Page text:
A Peshmerga fighter stands on a road near a damaged building, in Zummar city in the northern Iraqi Governorate of Nineveh, on December 18, 2014
A Peshmerga fighter stands on a road near a damaged building, in Zummar city in the northern Iraqi Governorate of Nineveh, on December 18, 2014 © Safin Hamed - AFP/File
A Peshmerga fighter stands on a road near a damaged building, in Zummar city in the northern Iraqi Governorate of Nineveh, on December 18, 2014
AFP
Last updated: January 18, 2015

Six dead as Kurds fight regime in eastern Syria

Syrian regime forces battled Kurdish fighters in the eastern city of Hasakeh for the first time Saturday, leaving at least six people dead, a monitoring group said.

The Syrian Observatory for Human Rights said the fighting broke out at around 2 am at several points in the city, control of which is split between the two sides.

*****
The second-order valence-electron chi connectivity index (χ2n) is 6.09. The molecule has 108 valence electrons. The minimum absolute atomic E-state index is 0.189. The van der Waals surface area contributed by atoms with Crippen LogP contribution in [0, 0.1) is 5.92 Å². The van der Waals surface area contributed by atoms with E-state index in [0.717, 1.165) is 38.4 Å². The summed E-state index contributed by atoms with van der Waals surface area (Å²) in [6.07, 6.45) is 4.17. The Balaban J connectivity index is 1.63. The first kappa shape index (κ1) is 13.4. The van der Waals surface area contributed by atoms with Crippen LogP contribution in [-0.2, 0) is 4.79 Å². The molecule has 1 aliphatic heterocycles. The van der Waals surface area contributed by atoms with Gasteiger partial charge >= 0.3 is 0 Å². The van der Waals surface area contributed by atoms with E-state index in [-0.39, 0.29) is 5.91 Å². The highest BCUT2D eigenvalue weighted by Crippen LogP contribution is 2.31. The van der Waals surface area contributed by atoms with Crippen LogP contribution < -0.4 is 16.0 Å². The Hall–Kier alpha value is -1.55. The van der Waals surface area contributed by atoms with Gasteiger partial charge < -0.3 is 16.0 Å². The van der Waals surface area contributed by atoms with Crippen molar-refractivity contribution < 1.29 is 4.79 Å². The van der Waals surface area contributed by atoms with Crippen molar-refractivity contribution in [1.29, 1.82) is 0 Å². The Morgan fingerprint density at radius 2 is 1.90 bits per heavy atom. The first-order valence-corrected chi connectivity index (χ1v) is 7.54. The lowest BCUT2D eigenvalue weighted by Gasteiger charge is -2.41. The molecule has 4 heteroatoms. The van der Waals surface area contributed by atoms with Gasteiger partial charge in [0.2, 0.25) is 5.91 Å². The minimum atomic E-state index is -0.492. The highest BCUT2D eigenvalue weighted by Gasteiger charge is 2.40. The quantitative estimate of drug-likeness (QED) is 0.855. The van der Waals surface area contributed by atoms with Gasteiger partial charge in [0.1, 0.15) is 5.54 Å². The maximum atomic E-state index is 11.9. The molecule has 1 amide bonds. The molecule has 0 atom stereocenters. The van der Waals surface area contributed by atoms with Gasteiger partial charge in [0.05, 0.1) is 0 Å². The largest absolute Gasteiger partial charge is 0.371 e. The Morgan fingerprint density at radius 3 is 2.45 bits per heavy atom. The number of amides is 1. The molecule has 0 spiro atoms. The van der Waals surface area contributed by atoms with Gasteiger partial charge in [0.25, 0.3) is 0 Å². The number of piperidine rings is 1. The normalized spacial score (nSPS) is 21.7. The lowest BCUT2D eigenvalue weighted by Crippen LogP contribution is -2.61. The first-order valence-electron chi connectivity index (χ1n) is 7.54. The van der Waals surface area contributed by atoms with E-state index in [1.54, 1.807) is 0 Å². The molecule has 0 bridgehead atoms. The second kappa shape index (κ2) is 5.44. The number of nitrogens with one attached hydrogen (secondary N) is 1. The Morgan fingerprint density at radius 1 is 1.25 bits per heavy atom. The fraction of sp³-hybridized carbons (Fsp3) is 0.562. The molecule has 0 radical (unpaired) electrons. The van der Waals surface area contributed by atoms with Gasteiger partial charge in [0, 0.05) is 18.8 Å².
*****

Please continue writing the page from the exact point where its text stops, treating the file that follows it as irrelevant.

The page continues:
Rami Abdel Rahman, director of the Britain-based group, said there had been heavy fighting since then.

Four regime forces and a Kurdish fighter had been killed so far, as well as a woman in regime shelling of an area controlled by the Kurdish People's Protection Units.

The clashes began after Kurdish fighters detained around 10 regime forces they accused of seizing part of a demilitarised zone.

Under a deal agreed last year, Kurdish forces control around 30 percent of the city's Kurdish and mixed Kurdish-Arab districts, with regime forces controlling most of the city's majority-Arab districts.

Certain districts remain off-limits to both sides under the deal.

Against that backdrop, the two sides have fought jointly to push Islamic State group jihadists out of Hasakeh, but Kurdish relations with government forces are complicated.

The regime withdrew its forces from much of the country's Kurdish region in the north and northeast in 2012, focusing its attention on the burgeoning rebellion.

Since then, the Kurds have largely assumed security responsibility there and have worked to build autonomous local governments.

Hasakeh, a city of around 200,000, has remained relatively safe during the conflict, despite efforts by IS to seize outlying areas.

More than 200,000 people have been killed in Syria since the beginning of the uprising in 2011.

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